David Crump, professor of religion at Calvin College in Grand Rapids, Michigan, argues for personal encounter and faith as integral to properly understanding Scripture. In Encountering Jesus, Encountering Scripture: Reading the Bible Critically in Faith, Crump contends for a radically life-reorienting faith in Jesus Christ (12). This radical reorientation manifests in the way we read Scripture, particularly the Old Testament in light of the New. As Crump argues, Jesus was the messiah no one expected and those earliest ones who placed their faith in him took a significant “leap of faith,” borrowing from the categories of nineteenth century Danish philosopher Søren Kierkegaard. Historical evidence alone cannot account for the “earliest disciples faith in Jesus as Messiah” (29). A dramatic personal choice, following an experience of Jesus, leads to a transformation of previous knowledge and expectations. Thus, the Emmaus road encounter in Luke 24 becomes the paradigm for “existential experience to reinterpretation in a leap of faith,” according to Crump (34). Consequently, the lens for reading the Old Testament is transformed by a “gospel-inspired imagination activated by the Holy Spirit” (40). To this end, Crump asserts that we live moving forward by faith and then look backward in order to understand. Credo ut intelligam (“I believe so that I might understand”) becomes the standard for Christian life and experience.
Crump takes readers through the gospel narratives to demonstrate the necessity for this dramatic leap of faith in encountering Jesus. Jewish Messianic expectations were left unmet in the reality of Jesus’ life and ministry. Crump notes, “The disparity between initial expectations and actual experience creates a situation ripe for disappointment….The greater our expectations, the larger that hole may become” (53). The offensive ministry of Christ in the face of Pharisaic Judaism lead to further indignation on the part of self-righteous Jews. When confronted with Jesus, Crump notes two options available to everyone: faith (belief) or rejection (unbelief). He notes, “Choosing to be ruled by the offensiveness of Jesus’ demands, as opposed to trusting him despite his seeming unreasonableness, is finally to choose rebellion against God” (55). The encounter of Jesus and the rich man in Mark 10:17–25 illustrates the dilemma of faith or rejection. Each person must choose, against all odds, to throw their weight in with Jesus or persist in their rejection. To this end Crump observes, “[When] an individual risks believing in the face of such uncertainty, faith gives birth to its own personal certitude. Faith after the fact becomes its own confirmation” (67). The life of Paul confirms this observation, encountering Jesus and believing despite a previous life of disbelief, leading to a life of personal certitude. Crump’s concluding chapter is perhaps the most helpful in connecting the dots from Scriptural witness to personal experience. In academic studies, Christian experience can safely be embraced because only then will students “[come] to understand why making the leap of faith is the only ‘reasonable’ thing to do once the Savior calls your name” (125).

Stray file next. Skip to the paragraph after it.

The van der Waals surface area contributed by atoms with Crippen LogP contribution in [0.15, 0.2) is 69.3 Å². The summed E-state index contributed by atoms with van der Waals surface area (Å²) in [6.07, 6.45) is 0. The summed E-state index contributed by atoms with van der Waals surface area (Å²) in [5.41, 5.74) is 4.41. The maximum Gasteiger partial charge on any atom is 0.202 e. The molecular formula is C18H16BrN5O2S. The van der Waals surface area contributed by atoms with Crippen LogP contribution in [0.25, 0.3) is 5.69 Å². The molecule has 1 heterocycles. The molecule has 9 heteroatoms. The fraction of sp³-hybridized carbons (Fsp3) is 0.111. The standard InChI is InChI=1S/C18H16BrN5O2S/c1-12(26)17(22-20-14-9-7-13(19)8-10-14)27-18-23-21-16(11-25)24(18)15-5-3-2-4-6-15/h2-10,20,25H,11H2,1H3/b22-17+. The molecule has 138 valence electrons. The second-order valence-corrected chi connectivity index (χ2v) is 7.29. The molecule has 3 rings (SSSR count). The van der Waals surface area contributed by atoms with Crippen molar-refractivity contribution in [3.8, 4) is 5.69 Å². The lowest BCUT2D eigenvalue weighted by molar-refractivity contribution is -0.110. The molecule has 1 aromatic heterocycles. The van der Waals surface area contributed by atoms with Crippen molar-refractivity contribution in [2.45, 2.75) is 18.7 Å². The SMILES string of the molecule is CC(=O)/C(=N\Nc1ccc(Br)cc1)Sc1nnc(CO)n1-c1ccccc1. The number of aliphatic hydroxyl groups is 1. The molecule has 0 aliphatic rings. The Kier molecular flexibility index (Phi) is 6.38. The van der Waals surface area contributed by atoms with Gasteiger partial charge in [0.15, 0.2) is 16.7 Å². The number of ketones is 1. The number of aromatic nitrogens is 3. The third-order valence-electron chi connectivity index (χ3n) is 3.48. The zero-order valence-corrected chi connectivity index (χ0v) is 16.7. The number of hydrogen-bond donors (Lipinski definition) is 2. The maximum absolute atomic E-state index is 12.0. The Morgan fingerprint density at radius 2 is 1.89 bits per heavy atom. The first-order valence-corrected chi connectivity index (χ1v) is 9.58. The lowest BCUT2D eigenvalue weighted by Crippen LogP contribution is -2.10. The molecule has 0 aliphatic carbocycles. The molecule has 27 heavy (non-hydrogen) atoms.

Encountering Jesus helps readers to understand the extraordinary place of faith in the life of a Christian. Though reason is not contrary to faith, human reason can be the barrier obstructing people from faith. Faith in Christ radically re-oriented the lives of the apostles, who reinterpreted the writings and faith of their fathers in the new light of Christ. To this point, Crump treads some potentially murky waters. The argument that no indications of Jesus are to be found in the Old Testament until a faith-activated lens comes into place is suspicious. That Matthew dramatically (and almost illegitimately) reinterprets Hosea 11 to fit the life of Christ is a bold claim. Crump would also do well to provide greater explanation on the role of the Spirit in faith. His Kierkegaardian thesis is helpful (and I believe it is right), but his ongoing discussion of faith leaves little room for the role of the Spirit. Crump also lends much credence to redactional criticism within the gospel narratives and tips his hat to the new perspective on Paul, which may concern some readers. Though some serious disagreements regarding bibliology and theological nuance exist, I believe Crump offers a thoughtful read to biblical scholars, both old and emerging. Though James Smith recommends this book for his college-aged children in the preface, I would be cautious to offer such a volume to young minds apart from serious discussion and dialogue. Despite these concerns, I appreciate Crump’s continual insistence that only the eyes faith can properly interpret Scripture and experience, and for that I commend this book.